There’s an issue in the Forum this week that brings together some of the most damaging aspects of a strata scheme gone wrong.
These are all too familiar elements. Often they involve an amalgam of self-interest, a sense of entitlement, bad management and an ignorance, possibly wilful, of strata and property law.
Plus, for good measure, add in a strata manager who refuses to do anything about it.
Imagine a scenario where you have townhouses or ground-floor flats where the surrounding area is open common property.
The owners of one of these properties doesn’t want other residents wandering past their windows or doors so they block the access with heavy concrete planters and hedges. They call it landscaping. Anyone with half a brain calls it a land grab.
By giving themselves a chunk of common property to be theirs and theirs alone, they have enhanced the value of their property, breaching at least two standard by-laws, ignoring established legal procedures for the management of common property and flouting the DA under which their development was approved.
Now add into the mix the fact that these owners are on the committee and pretty much run the place. Who is going to stop them?
Enter the strata manager and a second level of self-interest. The committee, such as it is, doesn’t want anyone telling them what they can and can’t do. The strata manager wants a peaceful life and the probability that their contract will be renewed.
So when an owner cries “land grab” the strata manager makes it clear that if they are compelled to enforce laws and by-laws about not stealing bits of common property – because that’s what it is – then they will go through the by-laws and breach every other owner for any little infraction they can find.
Hmmm … the rap sheet just gets longer: add claims of collusion and bullying to allegations of theft (or maybe just fraud).
That’s not exactly the case cited in the Forum this week, but it’s more common than you might think.
Our Flatchatter finds himself in a situation that’s like that but a little different. However, his dilemma has been exacerbated by the fact that the land-grabbers – who have laid astroturf on “their” patch of common property – are in the process of selling.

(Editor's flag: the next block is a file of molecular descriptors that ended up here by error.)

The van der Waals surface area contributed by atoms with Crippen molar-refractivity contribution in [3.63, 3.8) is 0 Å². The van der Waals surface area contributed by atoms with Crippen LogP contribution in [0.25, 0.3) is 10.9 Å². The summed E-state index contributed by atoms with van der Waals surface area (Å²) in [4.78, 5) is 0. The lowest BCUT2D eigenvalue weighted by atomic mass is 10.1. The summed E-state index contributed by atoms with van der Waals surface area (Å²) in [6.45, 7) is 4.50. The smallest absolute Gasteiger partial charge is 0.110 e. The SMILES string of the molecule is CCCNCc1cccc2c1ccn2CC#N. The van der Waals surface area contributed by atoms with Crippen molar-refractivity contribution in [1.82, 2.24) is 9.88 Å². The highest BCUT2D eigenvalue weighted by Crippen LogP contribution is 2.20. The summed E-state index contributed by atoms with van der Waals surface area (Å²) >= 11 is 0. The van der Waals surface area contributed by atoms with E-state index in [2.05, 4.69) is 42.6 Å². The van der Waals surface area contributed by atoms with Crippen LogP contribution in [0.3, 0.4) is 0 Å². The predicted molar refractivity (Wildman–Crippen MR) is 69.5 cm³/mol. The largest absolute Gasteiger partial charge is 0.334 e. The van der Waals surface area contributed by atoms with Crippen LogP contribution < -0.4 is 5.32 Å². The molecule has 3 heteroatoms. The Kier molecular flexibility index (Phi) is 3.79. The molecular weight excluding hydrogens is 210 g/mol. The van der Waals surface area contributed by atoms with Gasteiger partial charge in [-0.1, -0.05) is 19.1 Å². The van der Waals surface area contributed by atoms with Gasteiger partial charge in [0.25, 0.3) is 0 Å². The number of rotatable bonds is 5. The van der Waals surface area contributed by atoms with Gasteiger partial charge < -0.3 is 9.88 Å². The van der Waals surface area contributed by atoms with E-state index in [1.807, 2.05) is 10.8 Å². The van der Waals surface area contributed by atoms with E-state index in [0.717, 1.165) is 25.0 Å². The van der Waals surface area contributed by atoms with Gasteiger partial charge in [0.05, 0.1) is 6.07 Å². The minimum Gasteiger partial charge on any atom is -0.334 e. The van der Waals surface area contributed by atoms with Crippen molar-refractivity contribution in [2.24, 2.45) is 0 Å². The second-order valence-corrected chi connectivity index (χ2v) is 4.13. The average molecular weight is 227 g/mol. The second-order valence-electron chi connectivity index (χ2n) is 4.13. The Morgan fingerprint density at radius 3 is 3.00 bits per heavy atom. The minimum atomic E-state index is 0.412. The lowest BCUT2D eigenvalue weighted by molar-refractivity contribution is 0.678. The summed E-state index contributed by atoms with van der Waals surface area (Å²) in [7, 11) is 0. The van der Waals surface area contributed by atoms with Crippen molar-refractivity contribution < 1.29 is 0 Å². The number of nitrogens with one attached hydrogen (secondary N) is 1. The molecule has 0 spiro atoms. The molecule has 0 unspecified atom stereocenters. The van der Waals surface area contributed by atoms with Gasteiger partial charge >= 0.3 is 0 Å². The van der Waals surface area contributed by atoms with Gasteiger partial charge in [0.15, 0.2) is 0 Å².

Will they tell prospective purchasers that their faux garden is actually an illegal annexation of common property? Perhaps not.
If they don’t, and the new owners find they aren’t in as good favour with the strata manager as the previous residents (because they’re not on the committee), then you can predict an almighty and totally unnecessary street-fight over what belongs to whom.
Surely the Tribunal would rule against the land-grabbers or anyone else naïve enough to buy the unit without checking the by-laws? Maybe not.
Trawling through the Flat Chat archives, I found this post from three years ago, referring to an even earlier incident when a Tribunal member decreed that just such a land-grab was OK, despite the fact that it also included knocking a doorway through a common property wall, because it had been accepted for years and it was only newcomers to the block who had objected.
You can read all about our current, real-life example, and our suggested solution, HERE.
Elsewhere on the Forum:
- Finally, a block dominated by its bully builder gets to have their eminently sustainable clothesline … or do they? That’s HERE.
- What happens if you fix your own windows before everyone else in the block gets theirs fixed by the owner’s corp? Do you have to pay twice? It depends where you live. That’s HERE.
- Is this strata manager inflating repair costs and maybe even taking kickbacks from tradies? Seems like it. That’s HERE.
- Why is it so hard and take so long for the strata manager to refund deposits? We think we know but we have an answer. That’s HERE.
There will be other new questions and answers, as well as some ongoing discussions, on the Flat Chat Forum. Register, log-in and subscribe (for free) to the topics that interest you most and you won’t miss a thing.